Reposted from: ‘Not My Problem’: A Big Problem for DevOps Teams – DevOps.com
Not my problem (NMP) — (n)
1. a statement, or position, of apathy expressed by those who perceive they are external and unaffected by a negative predicament. While sometimes warranted, it is typically uttered by those who perceive themselves as powerless; can’t be bothered; are too lazy, or are selfish non-contributing leeches. See also “complete cop out.”
2. an attitude that will stymie attempts to implement DevOps in your organization and will thwart success
3. (archaic) Actually not your problem
While perhaps it’s become more frequent in our culture of relative indifference, some of our oldest stories bear witness to how timeless the phenomenon “not my problem” is. For example, in the biblical story of Cain murdering Abel, God asks Cain afterward, “Hey Cain, I can’t find Able. Do you know where he is?” Cain responds famously, “Am I my brother’s keeper? (NMP)” It crosses country borders and language barriers, too: A transliteration of the same sentiment in Polish is, “Not my circus, not my monkeys.”
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“Fast, Cheap, Good – pick two!”
In any software project (or probably any project where you are creating something), you cannot lock down all three of these dimensions–i.e., you cannot define what you want for all of them. If you are very experienced, realistic, and have control of all external factors, you might get close. For most projects to succeed, one of these dimensions needs to be more relaxed than the others.
Fast and Good
The usual expectation is that “fast and good” won’t be cheap. Lots of people or money will be needed. But lots of people does not mean it will be done fast (see the book “The Mythical Man-Month”). So part of the solution is usually bought instead of created. That gets it done fast. But will it really be good? Maybe if you spend a lot of money, to buy something really good–essentially, you’re paying for the time that others spent on it at another company. This also assumes the part you buy will be exactly what you want.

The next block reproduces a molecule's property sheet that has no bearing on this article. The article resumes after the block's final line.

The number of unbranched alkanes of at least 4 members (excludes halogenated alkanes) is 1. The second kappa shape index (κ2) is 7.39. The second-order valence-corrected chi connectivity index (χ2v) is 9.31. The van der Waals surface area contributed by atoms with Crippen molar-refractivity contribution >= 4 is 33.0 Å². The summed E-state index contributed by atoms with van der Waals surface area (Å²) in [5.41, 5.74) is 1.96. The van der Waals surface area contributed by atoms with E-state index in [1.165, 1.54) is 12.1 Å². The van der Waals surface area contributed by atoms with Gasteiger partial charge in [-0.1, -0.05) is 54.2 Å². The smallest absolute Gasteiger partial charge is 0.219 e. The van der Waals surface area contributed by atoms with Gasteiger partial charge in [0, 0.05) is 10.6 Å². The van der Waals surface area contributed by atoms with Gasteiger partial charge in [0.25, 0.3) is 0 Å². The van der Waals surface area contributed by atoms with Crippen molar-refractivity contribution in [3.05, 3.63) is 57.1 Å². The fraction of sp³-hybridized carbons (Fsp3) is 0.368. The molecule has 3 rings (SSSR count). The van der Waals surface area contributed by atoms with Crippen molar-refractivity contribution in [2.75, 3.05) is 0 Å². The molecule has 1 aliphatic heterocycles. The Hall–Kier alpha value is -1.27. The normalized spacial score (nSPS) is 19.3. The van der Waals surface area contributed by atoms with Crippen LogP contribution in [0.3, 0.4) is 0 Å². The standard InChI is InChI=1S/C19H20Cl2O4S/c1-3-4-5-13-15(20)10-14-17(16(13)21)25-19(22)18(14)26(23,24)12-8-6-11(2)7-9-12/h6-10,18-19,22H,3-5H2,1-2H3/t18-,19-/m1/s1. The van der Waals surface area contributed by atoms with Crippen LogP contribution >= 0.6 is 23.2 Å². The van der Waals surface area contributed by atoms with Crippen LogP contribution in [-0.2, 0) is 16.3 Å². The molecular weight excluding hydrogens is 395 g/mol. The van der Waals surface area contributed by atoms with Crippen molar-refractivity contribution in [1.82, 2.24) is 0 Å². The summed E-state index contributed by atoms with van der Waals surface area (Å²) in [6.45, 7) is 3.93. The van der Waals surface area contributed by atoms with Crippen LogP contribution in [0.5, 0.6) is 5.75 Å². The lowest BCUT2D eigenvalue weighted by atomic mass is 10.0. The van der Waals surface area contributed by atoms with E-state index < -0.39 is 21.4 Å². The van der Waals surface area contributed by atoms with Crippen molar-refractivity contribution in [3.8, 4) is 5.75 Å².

Good and Cheap
The expectation is that a “good and cheap” solution will take a long time–that one person working on a project for a long time will be cheaper than lots of people. But will it really be good? Usually, it takes more than one person to make things good. For example reviews, proofreading, and brainstorming requires at least two people. So a few people over a long time could make a good product, but that doesn’t sound like it will be all that cheap (unless the people work for free).
Fast and Cheap
“Fast and cheap” is not likely to be good. And that is the usual way projects are started. The project gets accepted by most companies when those paying for it are convinced that it can be done fast and cheap. The assumption is that it will need to be just good enough for customers to want to buy it.
Cost, Features, Quality
But let’s break the discussion across slightly different dimensions, because “fast-cheap-good” may be a fun quip, but most product and project discussions revolve around Cost, Features, and Quality.
Continue reading Planned Obsolescence in Software